1862 — Kentucky
Paul Henson and his brother William were the best of pals. The boys belonged to a close knit family and did everything together. When the Civil War began, the brothers waited a year and six months before they enlisted. On the 4th Oct. 1862 Paul and William went to Whitesburg, Kentucky. There they enlisted in company D of the 13th Kentucky Cavalry Regiment of the Confederate States of America. Col. Benjamin E Caudill led the regiment in the Kentucky campaign.
William was granted a leave of absence shortly after enlistment. The date of leave is not known but on the 21st of Oct 1862 he deserted. Eight days later Paul deserted on the 28th. The reason the brothers deserted is not known. Paul rejoined the regiment on the 30th of April 1863. Paul was captured and taken prisoner on the 11th of Dec. 1863 in Pike County Kentucky, near or at his home. He was taken to the Federal Prison in Louisville Kentucky on the 23rd of Dec 1863. Paul lied to his captures about which regiment he belong to. Paul stated he belonged to the 39th VA Inf. He may have lied for fear of what would happen to him and his family. It is known from the civillian attacks made by his regiment, some of his comrades and their famlies were targeted and brutely beaten or murdered. Paul was transferred on the 27th Dec 1863 to the newly built Federal Prison at Rock Island, Illinois.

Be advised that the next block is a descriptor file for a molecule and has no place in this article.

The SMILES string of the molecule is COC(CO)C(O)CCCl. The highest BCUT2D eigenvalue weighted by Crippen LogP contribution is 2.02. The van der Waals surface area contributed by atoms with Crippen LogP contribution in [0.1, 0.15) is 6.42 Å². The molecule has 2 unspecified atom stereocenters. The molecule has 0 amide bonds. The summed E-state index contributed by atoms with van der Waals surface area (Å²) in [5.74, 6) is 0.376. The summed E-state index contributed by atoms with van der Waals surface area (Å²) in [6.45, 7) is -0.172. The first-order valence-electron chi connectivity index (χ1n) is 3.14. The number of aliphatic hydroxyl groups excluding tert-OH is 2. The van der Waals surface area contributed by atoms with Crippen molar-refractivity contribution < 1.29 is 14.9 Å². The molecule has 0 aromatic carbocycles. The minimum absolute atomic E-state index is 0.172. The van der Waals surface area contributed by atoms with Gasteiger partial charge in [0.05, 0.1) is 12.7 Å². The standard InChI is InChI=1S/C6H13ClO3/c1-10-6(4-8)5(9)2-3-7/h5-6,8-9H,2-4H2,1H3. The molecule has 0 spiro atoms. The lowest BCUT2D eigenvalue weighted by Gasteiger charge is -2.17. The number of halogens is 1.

While a prisoner of war at Rock Island Prison, President Abraham Lincoln permitted confederate prisoners to enlist in the Union Army. This was the answer to Lincoln’s Indian problem out west. For the confederate prisoner of war, enlistment promiced escape from the hardships and horrors of prison life. Paul swore an oath of allegiance to the union and enlisted for Federal Service on the 13th Oct 1864 at Rock Island Prison. The U.S. Volunteers were six regiments formed from the confederate prisoners who had taken the oath of allegiance to the United States. As these men were released from the prison pen, their confederate comrades began calling them Galvanized Yankees and other names. They were not released from prison, but just moved to different barracks within the prison. Paul served in Company A of the 3rd U. S. Volunteers infantry. They were assigined to duty at Ft Kearney to protect the Overland mail and action against the American Indians. Paul’s regiment left Rock Island in late Feb of 1865. While enroute to Ft Kearney the 17th of March 1865, Paul became ill and was left on the road ordered to return to the hospital in Ft. Leavenworth. Paul died from typhus fever on the 16th of April 1865 at the Indiana House in Mount Tarance Kansas, near Ft. Leavenworth. It is not known where his body is buried.